Silent Reflux: A Hidden Epidemic

Jamie Koufman, MD, F.A.C.S. Founder & Director, Koufman Reflux Director, Voice Institute of New York

Posted on | By Jamie Koufman, MD, F.A.C.S. | Comments ()

What you don’t know can kill you. Silent reflux is acid reflux that does not produce heartburn or indigestion. You don’t know you have it, and yet it can still cause cancer.

Often overlooked and misdiagnosed, silent reflux affects over 50 million Americans. The backflow of stomach acid and digestive enzymes (pepsin) can wreak havoc on your esophagus (the food passage that goes from your throat to your stomach), as well as your ears, nose, throat, vocal cords, sinuses, mouth, and lungs. Pepsin, in the presence of acid, digests protein and damages tissue. Outside the protected stomach, pepsin, bathed in acid, digests you! And when pepsin attacks your sensitive airway and esophageal tissues, you can suffer all kinds of problems. 

The most common silent reflux symptoms are hoarseness, chronic cough, throat-clearing, post-nasal drip, sinusitis, sore or burning throat, difficulty swallowing, shortness of breath, snoring, sleep apnea, bad breath, tooth decay, asthma, and COPD. Unfortunately, your doctor is probably unaware that these symptoms may be caused by silent reflux and that it could be controlled with the proper diagnosis and treatment.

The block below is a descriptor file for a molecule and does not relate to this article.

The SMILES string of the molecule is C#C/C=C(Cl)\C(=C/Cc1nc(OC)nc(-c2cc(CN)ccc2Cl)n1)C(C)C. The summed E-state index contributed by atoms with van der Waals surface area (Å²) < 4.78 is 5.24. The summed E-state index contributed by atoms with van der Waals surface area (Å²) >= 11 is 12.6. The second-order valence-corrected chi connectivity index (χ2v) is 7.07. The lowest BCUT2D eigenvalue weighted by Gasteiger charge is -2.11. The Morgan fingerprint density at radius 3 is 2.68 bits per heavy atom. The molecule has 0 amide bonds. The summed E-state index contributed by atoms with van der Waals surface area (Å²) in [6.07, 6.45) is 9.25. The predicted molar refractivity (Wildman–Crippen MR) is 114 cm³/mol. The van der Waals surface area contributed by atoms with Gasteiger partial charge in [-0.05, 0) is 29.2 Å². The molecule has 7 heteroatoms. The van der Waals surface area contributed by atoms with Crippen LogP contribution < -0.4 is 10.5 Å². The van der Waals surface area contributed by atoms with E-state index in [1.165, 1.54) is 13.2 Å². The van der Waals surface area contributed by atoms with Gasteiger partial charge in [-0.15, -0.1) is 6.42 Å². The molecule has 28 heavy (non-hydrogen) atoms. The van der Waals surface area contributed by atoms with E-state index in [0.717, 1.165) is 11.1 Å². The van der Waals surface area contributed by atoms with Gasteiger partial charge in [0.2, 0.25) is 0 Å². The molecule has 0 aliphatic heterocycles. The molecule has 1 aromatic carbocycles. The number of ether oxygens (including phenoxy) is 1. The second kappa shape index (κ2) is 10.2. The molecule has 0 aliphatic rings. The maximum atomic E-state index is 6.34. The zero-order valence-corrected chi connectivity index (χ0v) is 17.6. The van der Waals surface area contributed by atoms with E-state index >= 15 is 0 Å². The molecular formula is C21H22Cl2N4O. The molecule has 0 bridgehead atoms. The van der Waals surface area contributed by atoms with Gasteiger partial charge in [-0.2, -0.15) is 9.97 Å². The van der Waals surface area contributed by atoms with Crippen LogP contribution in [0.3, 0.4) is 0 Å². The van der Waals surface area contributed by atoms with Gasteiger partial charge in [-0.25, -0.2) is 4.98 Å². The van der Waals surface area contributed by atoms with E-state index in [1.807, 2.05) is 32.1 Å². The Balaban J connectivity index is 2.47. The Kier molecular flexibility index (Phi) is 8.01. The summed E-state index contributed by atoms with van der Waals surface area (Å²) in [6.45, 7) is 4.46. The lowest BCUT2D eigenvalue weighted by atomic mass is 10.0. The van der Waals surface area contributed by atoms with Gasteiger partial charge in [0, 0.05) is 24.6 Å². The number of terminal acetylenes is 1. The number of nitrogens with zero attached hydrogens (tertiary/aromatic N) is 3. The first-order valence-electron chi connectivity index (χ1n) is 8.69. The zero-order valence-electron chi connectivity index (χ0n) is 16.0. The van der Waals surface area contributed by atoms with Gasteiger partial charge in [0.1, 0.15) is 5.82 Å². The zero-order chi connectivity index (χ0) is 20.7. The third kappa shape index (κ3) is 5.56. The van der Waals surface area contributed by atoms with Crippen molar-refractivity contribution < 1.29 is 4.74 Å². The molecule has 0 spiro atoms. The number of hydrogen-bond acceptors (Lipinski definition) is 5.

Did you know that asthma is one of the most common misdiagnoses, because silent reflux mimics asthma? Here’s a big tipoff: When you have trouble breathing, do you have more difficulty getting air IN or OUT? People with reflux have trouble getting air IN during inspiration (not out during expiration). People with asthma have difficulty getting air OUT of the lungs. In truth, many people with “asthma” may not actually have it, and, consequently, asthma medication doesn’t really help much if at all. The fact is that once the correct diagnosis is made, effective anti-reflux treatment can permanently cure this asthma-like breathing problem.   

 

How Do I Know If I Have Silent Reflux?

 

One of the characteristics of silent reflux is that most people who have it have several different symptoms all at the same time, but often heartburn isn’t one of them.

Article written by Jamie Koufman, MD, F.A.C.S.
Founder & Director, Koufman RefluxDirector, Voice Institute of New York